Such a bulwark will go on the offensive against the principalities of the dark one, but it does not go armed with physical weapons. “For we wrestle not against flesh and blood, but against principalities, against powers, against the rulers of the darkness of this world, against spiritual wickedness in high places,” (Ephesians 6:12). One cannot fight a spiritual battle with physical weapons! Yet as the church marches on the offensive, it will beat upon the very gates of hell, and “the gates of hell shall not prevail against it,” (Matthew 16:18).

The End of the Church Age, or the Age of Grace

            As every dispensation but the final dispensation of the fullness of times shall end in utter darkness and chaos, so “evil men and seducers shall wax worse and worse,” (II Timothy 3:13) and it would seem that the gates of hell might prevail, but by God’s grace He will instead remove His church from the evil world.
            “Behold, I shew you a mystery; We shall not all sleep, but we shall all be changed, in a moment, in the twinkling of an eye, at the last trump: for the trumpet shall sound, and the dead shall be raised incorruptible, and we shall be changed,” (I Corinthians 15:51, 52). This is the blessed promise of the rapture, an even which caps the age of grace and begins the dispensation of tribulation. “But I would not have you to be ignorant, brethren, concerning them which are asleep, that ye sorrow not, even as others which have no hope. For if we believe that Jesus died and rose again, even so them also which sleep in Jesus will God bring with him. For this we say unto you by the word of the Lord, that we which are alive and remain unto the coming of the Lord shall not prevent them which are asleep. For the Lord himself shall descend from heaven with a shout, with the voice of the archangel, and with the trump of God: and the dead in Christ shall rise first: then we which are alive and remain shall be caught up together with them in the clouds, to meet the Lord in the air: and so shall we ever be with the Lord. Wherefore comfort one another with these words,” (I Thessalonians 4:13-18).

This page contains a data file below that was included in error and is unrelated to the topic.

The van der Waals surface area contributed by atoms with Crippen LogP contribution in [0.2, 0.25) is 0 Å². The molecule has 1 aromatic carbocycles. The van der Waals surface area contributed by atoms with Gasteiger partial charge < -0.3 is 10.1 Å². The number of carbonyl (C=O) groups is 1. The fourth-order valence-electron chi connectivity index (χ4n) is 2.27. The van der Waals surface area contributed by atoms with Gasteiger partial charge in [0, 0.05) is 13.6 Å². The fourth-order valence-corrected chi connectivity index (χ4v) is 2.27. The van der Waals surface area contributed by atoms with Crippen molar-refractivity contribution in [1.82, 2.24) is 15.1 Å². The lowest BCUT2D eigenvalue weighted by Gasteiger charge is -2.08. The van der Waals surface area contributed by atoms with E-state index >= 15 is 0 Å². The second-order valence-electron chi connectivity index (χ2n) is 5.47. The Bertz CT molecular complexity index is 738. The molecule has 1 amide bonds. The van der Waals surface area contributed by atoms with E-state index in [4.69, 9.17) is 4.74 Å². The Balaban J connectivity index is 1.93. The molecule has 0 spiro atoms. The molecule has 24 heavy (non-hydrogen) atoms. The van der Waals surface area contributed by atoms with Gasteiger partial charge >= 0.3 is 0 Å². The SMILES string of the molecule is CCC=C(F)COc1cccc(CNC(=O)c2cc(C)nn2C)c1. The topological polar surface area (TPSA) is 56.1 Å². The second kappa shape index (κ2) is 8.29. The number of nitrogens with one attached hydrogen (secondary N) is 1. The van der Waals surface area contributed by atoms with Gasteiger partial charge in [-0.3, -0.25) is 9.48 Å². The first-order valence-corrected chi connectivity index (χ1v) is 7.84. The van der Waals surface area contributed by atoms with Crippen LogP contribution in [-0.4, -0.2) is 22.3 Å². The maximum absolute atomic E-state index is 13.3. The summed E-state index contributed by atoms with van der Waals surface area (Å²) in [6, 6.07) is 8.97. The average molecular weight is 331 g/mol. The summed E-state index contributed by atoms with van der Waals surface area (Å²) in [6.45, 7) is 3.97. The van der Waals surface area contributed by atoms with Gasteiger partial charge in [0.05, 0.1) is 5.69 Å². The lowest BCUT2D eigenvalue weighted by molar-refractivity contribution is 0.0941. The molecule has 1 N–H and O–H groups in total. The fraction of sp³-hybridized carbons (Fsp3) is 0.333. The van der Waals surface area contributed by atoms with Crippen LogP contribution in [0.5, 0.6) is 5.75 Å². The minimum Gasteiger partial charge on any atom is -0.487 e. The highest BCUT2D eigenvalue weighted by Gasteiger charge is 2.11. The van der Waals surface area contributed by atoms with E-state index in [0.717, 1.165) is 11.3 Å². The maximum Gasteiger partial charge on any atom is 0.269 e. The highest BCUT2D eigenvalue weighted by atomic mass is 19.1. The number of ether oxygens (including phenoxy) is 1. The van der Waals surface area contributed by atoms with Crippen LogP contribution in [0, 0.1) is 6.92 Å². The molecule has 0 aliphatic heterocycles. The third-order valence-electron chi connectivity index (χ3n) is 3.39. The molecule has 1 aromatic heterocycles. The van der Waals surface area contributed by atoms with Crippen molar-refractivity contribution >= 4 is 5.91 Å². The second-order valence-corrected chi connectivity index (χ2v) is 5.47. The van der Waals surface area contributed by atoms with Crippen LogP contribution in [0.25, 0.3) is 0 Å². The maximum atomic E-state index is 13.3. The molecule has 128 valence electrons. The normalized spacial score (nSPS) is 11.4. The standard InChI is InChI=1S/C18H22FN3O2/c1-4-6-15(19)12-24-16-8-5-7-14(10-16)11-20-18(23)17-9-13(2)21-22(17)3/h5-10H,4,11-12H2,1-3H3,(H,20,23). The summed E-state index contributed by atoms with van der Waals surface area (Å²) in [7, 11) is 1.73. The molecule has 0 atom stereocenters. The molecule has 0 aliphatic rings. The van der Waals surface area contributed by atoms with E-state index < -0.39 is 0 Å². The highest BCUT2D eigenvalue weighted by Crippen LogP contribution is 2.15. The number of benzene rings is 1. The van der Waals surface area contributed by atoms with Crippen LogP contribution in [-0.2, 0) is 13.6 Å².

As the age of grace ends, God in one great act of grace removes His church from judgment, for Christ has already been judged for them. Now His primary focus with the world shifts from grace to judgment. That does not mean that the next dispensation is devoid of His grace (there is much evidence to the contrary), but grace is not His focus as it is in today’s dispensation. His focus will also shift from the church to His people Israel. During the tribulation on earth, the church will finally be married to her betrothed, Jesus Christ at the marriage supper of the lamb (Revelation 19:6-9).
            If you have received Jesus Christ as your Saviour by calling out to God in faith for His Salvation, you are part of the church, and you will not go through the tribulation. This is a fact you can take to the bank, and let no man deceive you otherwise. You, as a part of the church, will be forever united with Christ at the marriage supper of the Lamb! If you have never asked God to save you through Jesus Christ, why not do so? It is an eternal joy to belong to Him!

Monday, February 6, 2017

Preacher Andrew's Systematic Theology Chapter 26: The Church, Part 6

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Calling and Ordination of a Pastor

            Two things are needful for a Pastor to rise to leadership in a church. Those two things are calling and appointment. Acts 13:2 says, “As they ministered to the Lord, and fasted, the Holy Ghost said, Separate me Barnabas and Saul for the work whereunto I have called them,” Here we see that the Holy Spirit had called both Saul and Barnabas to the work of the ministry. A minister is a normal man, who at some point in his life, has been called by God away from the secular cares of this world unto the holy work of the ministry.
            I Timothy 4:14 states, “Neglect not the gift that is in thee, which was given thee by prophecy, with the laying on of the hands of the presbytery.” This passage has much to say in the face of Fundamental Christian tradition. This is part of a letter written to Timothy, a young Pastor as instruction from the Apostle Paul concerning his pastorate. Paul tells Timothy that the gift within him (his calling to the ministry and subsequent pastoral ability) was given by the Presbytery laying their hands on him.
            If we correctly understand that Presbytery (from the Greek root Presbyteros) is to mean Pastors, then we can understand that Timothy was ordained by a group of Pastors laying their hands upon him. We can also understand that these were probably all Pastors of the same church, since churches at that time had multiple pastors. Toward the end of the New Testament era, we observe that church government had shifted so that each church had one Pastor (a.k.a. Bishop, or Elder). With this proper understanding of Scripture, we see that an ordination is simply the church leadership—the Pastor—laying his hands upon a man called to ministry and ordaining him, and appointing him to a certain work – either one in need of a Pastor already, or a new work that needs to be started.